FOR IMMEDIATE RELEASE: December 21, 2022

CONTACT: Kevin Montalvo, 347-884-7803,

Three new laws, introduced by Parks Chair Shekar Krishnan, require NYC Parks to reduce construction times, expand public information on parks projects, and study some city-owned lands for conversion to microparks.

New York, NY – Today, the New York City Council passed a package of bills sponsored by Parks Committee Chair Shekar Krishnan which will accelerate the parks construction process and expand green space on certain city-owned vacant lands:

  • Introduction 842-A requires the Department of Parks and Recreation to create a blueprint for reducing project timelines by 25% — an average of 2 years. 
  • Introduction No. 174-A requires the Department to expand its capital projects tracker to include more detailed information regarding its projects, including the reasons for delays, projected and actual cost overruns, and the length of time it took to complete each project, among other information.
  • Introduction 680-A requires the City to conduct a survey of dead end streets, vacant City-owned land, and land alongside highway ramps to examine feasibility for planting of trees, installation of bioswales, or conversion into microparks.  

The passage of these bills is a landmark first step in creating a citywide blueprint to reform the capital process across all relevant agencies in NYC and increase transparency in the City’s arcane capital process. Currently, the average timeline of basic capital projects like park and library improvements is 7 to 8 years. Capital process reform is critical for NYC to more effectively build housing, parks, schools, public transportation, and resilient infrastructure. 

“As the pandemic pushed us indoors, it also revealed the life-saving, restorative value of public spaces,” said Shekar Krishnan, NYC Council Member for District 25 and NYC Council Parks Committee Chair. “If we are to meet the challenges of public health, public safety, & climate change in NYC, our parks will be critical. The bills passed by the Council today will empower us to build more parks, have more transparency in the capital process and expand green space in communities that desperately need it.”

“This is the type of comprehensive legislation that can save our city money, get our projects built faster, and more importantly, provide safe and green parks for our citizens faster. Parks are our backyards; let’s make them better, and build them back faster,” said Adam Ganser, Executive Director, New Yorkers for Parks. “This is just the start– we need the same legislation from the New York City Council to galvanize all the agencies and entities in our city’s government that delay capital projects.”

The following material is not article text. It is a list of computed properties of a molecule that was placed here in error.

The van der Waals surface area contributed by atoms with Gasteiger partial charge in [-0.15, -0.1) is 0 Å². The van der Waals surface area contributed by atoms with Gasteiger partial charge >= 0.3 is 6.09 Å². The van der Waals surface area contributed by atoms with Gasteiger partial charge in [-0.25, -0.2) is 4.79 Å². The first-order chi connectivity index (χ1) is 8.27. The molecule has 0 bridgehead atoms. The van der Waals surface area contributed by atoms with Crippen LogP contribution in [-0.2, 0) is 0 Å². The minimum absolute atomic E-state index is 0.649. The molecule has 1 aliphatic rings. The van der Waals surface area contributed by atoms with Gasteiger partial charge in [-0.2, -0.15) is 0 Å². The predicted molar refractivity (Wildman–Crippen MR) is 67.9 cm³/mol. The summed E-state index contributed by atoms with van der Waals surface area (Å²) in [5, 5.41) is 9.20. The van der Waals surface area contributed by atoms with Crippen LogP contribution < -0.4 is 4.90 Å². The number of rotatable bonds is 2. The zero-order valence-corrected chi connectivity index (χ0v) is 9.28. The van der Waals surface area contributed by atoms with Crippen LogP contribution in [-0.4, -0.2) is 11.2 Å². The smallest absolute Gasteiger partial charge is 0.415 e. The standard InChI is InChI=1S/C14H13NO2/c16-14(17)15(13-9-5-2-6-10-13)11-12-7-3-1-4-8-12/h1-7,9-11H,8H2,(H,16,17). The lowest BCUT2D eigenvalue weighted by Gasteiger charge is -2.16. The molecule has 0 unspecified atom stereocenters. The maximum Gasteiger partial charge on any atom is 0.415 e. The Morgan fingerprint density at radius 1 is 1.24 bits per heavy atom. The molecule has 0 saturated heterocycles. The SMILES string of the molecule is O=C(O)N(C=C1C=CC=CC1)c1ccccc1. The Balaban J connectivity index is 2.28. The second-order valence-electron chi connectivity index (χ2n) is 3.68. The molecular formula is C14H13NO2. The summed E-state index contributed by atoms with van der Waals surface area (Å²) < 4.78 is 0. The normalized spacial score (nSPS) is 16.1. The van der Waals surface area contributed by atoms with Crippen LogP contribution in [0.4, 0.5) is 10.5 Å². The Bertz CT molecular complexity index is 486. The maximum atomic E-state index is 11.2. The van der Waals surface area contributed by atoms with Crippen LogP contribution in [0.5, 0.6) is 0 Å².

“We see this as being an issue of equity; it’s not the well resourced parks that aren’t being built up. It’s the poorer, Black and brown communities that are not receiving the attention and resources they need,” said Keisha Sutton-James, Deputy Manhattan Borough President. “This is also an issue of sustainability. 30% of our coastline is parks, so we must strengthen them in order to ensure that our city has the resiliency it needs to sustain future environmental impact.”

“Public space can be used to uplift our neighborhoods — such as through parkland to boost mental and physical health, public benches to provide mobility ease for older residents, and trees to shade and clean the air,” said Juan Restrepo, Senior Organizer, Transportation Alternatives. “Intro 680 provides a pathway for the City of New York to build a more resilient and green city by putting streets to better use, as we’ve outlined in NYC 25×25. Thank you to Council Member Krishnan for passing this legislation.”

“We applaud Chair Krishnan and other Councilmembers present for their leadership in passing legislation to increase efficiency, reduce delays and bring down costs of Parks Capital Projects,” said Lowell Barton, Vice President, Laborers Local 1010. “Members of Laborers Local 1010 are ready, willing and able to perform this work, having received the necessary skills training to complete the job on time and on budget.”

The “Build Back Faster” campaign, supported by elected officials and advocates across NYC, aims to reduce project timelines citywide by 25%. Holding agencies more broadly accountable for addressing inefficiencies would lead to 

over $800 million in savings for the City over the next five years.